This is a thoughtful, very readable, approach to the question “What is the place of introverts in a culture that values the Extroverted Ideal?” (and Cain makes it clear that this ideal is by no means universal). Introverts can lay claim to many qualities that enhance their success as artists, teachers, leaders. Big-picture thinking, listening skills, and the ability to effectively use solitude are invaluable but Cain makes the point that perhaps the introvert’s greatest strength is the quality of persistence.  The old adage tells us that genius is one percent inspiration and ninety-nine percent perspiration. For good or ill our culture tends to lionize the glamorous one percent, but on that issue Einstein had, I think, the best last word. “It isn’t that I’m so smart,” he once said. “It’s that I stay with problems longer.”

If you are an introvert, you need to read this book. If you are an extrovert seeking to understand a friend, a partner, a co-worker, or a boss, you will find Quiet a wonderful resource. Either way, this book gets my highest recommendation.


Aug 17 2009

A Good Yarn

by Vivian A

Cover image of Knitgrrl by Shannon OkeyTake two knitting needles, a skein of yarn and thou and what have you got? Hopefully a sweater, a scarf or at the very least – a pot holder. I am less than the very least. I cannot seem to get the hang of knitting.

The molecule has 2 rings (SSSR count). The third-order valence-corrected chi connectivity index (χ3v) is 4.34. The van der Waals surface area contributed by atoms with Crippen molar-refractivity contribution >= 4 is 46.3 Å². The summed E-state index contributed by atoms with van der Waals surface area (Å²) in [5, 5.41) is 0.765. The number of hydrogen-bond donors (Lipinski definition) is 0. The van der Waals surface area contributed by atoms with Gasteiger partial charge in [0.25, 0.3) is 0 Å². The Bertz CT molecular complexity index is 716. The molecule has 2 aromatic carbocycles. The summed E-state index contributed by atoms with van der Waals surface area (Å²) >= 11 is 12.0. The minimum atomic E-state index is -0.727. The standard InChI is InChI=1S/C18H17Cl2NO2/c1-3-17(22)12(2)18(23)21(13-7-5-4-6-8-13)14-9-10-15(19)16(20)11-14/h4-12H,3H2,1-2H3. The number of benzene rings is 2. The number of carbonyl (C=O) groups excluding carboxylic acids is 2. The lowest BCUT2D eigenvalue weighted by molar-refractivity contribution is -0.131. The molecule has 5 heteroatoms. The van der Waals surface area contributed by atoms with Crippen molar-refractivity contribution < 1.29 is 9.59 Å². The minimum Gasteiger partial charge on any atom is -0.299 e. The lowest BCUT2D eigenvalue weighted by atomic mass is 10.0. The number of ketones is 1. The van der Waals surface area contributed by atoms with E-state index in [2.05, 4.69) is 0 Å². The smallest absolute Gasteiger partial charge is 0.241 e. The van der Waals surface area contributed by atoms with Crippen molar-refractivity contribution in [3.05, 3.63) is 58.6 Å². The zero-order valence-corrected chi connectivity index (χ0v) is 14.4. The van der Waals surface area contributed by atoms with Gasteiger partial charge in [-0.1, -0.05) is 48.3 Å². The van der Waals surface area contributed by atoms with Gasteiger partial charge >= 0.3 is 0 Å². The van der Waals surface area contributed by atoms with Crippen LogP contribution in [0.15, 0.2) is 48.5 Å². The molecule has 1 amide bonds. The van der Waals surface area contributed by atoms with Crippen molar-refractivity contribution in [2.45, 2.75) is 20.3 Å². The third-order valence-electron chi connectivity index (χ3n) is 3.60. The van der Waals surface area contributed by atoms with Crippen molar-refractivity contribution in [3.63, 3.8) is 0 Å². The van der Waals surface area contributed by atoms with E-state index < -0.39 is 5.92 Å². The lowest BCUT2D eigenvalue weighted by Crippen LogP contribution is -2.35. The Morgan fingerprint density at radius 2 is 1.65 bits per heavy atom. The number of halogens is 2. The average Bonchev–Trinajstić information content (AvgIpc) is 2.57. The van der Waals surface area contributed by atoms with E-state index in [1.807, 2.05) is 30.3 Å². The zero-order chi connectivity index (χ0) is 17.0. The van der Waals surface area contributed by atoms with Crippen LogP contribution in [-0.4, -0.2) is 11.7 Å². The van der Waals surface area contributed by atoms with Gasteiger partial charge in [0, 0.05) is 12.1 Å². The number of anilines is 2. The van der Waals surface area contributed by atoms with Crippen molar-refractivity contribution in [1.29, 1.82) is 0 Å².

Three of my more than patient co-workers, a knitting store and a few books with huge pictures cannot seem to get my needles and yarn going in the right direction to make anything more than some impressive knots. Not the knits that I was striving for.

I just wanted to join the ranks of the fifty-three million women who know how to knit or crochet (another dismal failure). This is an impressive fifty-one percent increase in the past ten years.

Plus, I wanted to join celebrity knitters like Madonna, Cameron Diaz and Julia Roberts. In fact, Julia is set to star in an upcoming movie about knitting called The Friday Night Knitting Club. (Also a book you can check out of the library.)

I longed to whip through patterns in Stitch and Bitch by Debbie Stoller or even Knitgrrl by Shannon Okey although I am much too old to check it out.

Knitting is so cool that it has blogs like www.yarnharlot.com. Or www.ravelry.com which is like Facebook for knitters with nearly 400,000 members.  I give up, I am turning in my needles (and crochet hook) for something like ?????


Apr 13 2009

You have got to see this!

by Amanda L